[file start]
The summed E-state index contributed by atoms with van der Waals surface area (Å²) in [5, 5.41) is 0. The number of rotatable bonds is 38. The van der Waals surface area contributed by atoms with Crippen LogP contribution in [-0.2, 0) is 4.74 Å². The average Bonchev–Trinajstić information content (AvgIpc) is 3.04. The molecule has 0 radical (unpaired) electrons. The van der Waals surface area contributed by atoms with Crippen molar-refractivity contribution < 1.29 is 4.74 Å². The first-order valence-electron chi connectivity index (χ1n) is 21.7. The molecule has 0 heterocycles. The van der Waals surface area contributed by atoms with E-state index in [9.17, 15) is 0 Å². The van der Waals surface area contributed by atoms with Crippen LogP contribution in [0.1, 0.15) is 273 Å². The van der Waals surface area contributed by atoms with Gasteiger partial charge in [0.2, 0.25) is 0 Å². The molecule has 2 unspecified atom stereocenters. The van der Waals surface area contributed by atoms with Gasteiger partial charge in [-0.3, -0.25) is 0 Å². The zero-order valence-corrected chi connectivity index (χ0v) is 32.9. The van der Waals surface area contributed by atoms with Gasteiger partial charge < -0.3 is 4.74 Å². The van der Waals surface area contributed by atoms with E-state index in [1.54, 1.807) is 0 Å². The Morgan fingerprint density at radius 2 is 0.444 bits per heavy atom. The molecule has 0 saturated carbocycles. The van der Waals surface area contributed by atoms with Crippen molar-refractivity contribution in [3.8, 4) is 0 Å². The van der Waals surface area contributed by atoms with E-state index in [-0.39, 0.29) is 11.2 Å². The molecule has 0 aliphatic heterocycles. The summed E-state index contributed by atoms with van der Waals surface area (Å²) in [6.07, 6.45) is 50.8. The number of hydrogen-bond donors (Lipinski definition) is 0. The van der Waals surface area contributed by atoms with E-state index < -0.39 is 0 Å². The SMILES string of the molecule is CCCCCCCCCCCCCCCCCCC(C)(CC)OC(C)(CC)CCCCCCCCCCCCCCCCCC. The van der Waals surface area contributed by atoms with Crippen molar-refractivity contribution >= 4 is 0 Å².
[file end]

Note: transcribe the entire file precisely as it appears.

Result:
The summed E-state index contributed by atoms with van der Waals surface area (Å²) in [5, 5.41) is 0. The number of rotatable bonds is 38. The van der Waals surface area contributed by atoms with Crippen LogP contribution in [-0.2, 0) is 4.74 Å². The average Bonchev–Trinajstić information content (AvgIpc) is 3.04. The molecule has 0 radical (unpaired) electrons. The van der Waals surface area contributed by atoms with Crippen molar-refractivity contribution < 1.29 is 4.74 Å². The first-order valence-electron chi connectivity index (χ1n) is 21.7. The molecule has 0 heterocycles. The van der Waals surface area contributed by atoms with E-state index in [9.17, 15) is 0 Å². The van der Waals surface area contributed by atoms with Crippen LogP contribution in [0.1, 0.15) is 273 Å². The van der Waals surface area contributed by atoms with Gasteiger partial charge in [0.2, 0.25) is 0 Å². The molecule has 2 unspecified atom stereocenters. The van der Waals surface area contributed by atoms with Gasteiger partial charge in [-0.3, -0.25) is 0 Å². The zero-order valence-corrected chi connectivity index (χ0v) is 32.9. The van der Waals surface area contributed by atoms with Gasteiger partial charge < -0.3 is 4.74 Å². The van der Waals surface area contributed by atoms with E-state index in [1.54, 1.807) is 0 Å². The Morgan fingerprint density at radius 2 is 0.444 bits per heavy atom. The molecule has 0 saturated carbocycles. The van der Waals surface area contributed by atoms with Crippen molar-refractivity contribution in [3.8, 4) is 0 Å². The van der Waals surface area contributed by atoms with E-state index in [-0.39, 0.29) is 11.2 Å². The molecule has 0 aliphatic heterocycles. The summed E-state index contributed by atoms with van der Waals surface area (Å²) in [6.07, 6.45) is 50.8. The number of hydrogen-bond donors (Lipinski definition) is 0. The van der Waals surface area contributed by atoms with E-state index < -0.39 is 0 Å². The SMILES string of the molecule is CCCCCCCCCCCCCCCCCCC(C)(CC)OC(C)(CC)CCCCCCCCCCCCCCCCCC. The van der Waals surface area contributed by atoms with Crippen molar-refractivity contribution >= 4 is 0 Å².